Metal-organic coordination represents a versatile protocol to designed and synthesize 2D organic-based materials. When multiple binding modes are present simultaneously in the metal-organic coordination self-assembly, the outcome becomes less predictable and novel phases may emerge. Here I discuss two examples. The first system is co-existing twofold and threefold pyridyl–Cu coordination modes resulting in a demi-regular lattice which features local dodecagonal symmetry on a Cu(111) surface. This structure is thermodynamically robust and emerges solely when the molecular density is at a critical value. The second system involves Eu-carbonitrile coordination. Depending on ligand/metal stoichiometry, three-fold, four-fold, five-fold and six-fold coordination motifs can be formed on a Au(111) surface, resulting in various structures exhibiting irregular pores, square lattice, five-fold snub-square nodes structures, and hexagonal lattice. At a specific stoichiometry, the prevailing expression of five-fold and six-fold coordination nodes yields quasicrystalline tessellation. I will also discuss our recent efforts of synthesizing p-conjugated metal-organic systems exhibiting non-trivial quantum phases.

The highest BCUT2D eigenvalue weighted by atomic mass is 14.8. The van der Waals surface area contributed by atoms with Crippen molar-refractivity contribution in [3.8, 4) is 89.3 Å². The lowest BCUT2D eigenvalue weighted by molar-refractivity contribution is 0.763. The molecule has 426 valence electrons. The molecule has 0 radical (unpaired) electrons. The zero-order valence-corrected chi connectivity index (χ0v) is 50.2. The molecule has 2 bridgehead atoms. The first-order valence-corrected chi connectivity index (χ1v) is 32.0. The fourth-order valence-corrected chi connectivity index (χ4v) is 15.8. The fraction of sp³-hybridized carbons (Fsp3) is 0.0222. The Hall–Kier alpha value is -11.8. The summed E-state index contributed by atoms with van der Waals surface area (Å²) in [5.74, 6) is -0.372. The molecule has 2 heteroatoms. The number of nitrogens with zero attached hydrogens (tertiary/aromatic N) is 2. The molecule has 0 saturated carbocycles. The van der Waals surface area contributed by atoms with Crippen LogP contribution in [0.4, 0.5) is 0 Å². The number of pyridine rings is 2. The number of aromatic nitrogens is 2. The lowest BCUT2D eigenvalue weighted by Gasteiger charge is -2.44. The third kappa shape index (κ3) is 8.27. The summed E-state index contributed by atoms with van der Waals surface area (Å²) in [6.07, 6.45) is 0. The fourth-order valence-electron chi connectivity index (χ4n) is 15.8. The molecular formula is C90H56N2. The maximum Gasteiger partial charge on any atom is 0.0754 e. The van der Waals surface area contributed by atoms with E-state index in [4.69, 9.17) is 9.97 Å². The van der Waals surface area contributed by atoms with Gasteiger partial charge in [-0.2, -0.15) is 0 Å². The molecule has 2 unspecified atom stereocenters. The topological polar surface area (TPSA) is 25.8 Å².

Prof. Lin Nian got his PhD in 1997 from the Hong Kong University of Science and Technology. Then he did his postdoc in Linkoping University, Sweden, for 2 years. After that, he worked as a research group leader in Max-Planck-Institute for Solid State Research in Stuttgart, Germany, for seven years. He is now a full professor in Physics Department of the Hong Kong University of Science and Technology.Prof. Lin is well known for his works on the study of metal-organic coordination on surface. He is the co-authors of 120 papers including 4 nature series, 18 JACS, 5 PRL, with more than 5000 citations and H-index of 40.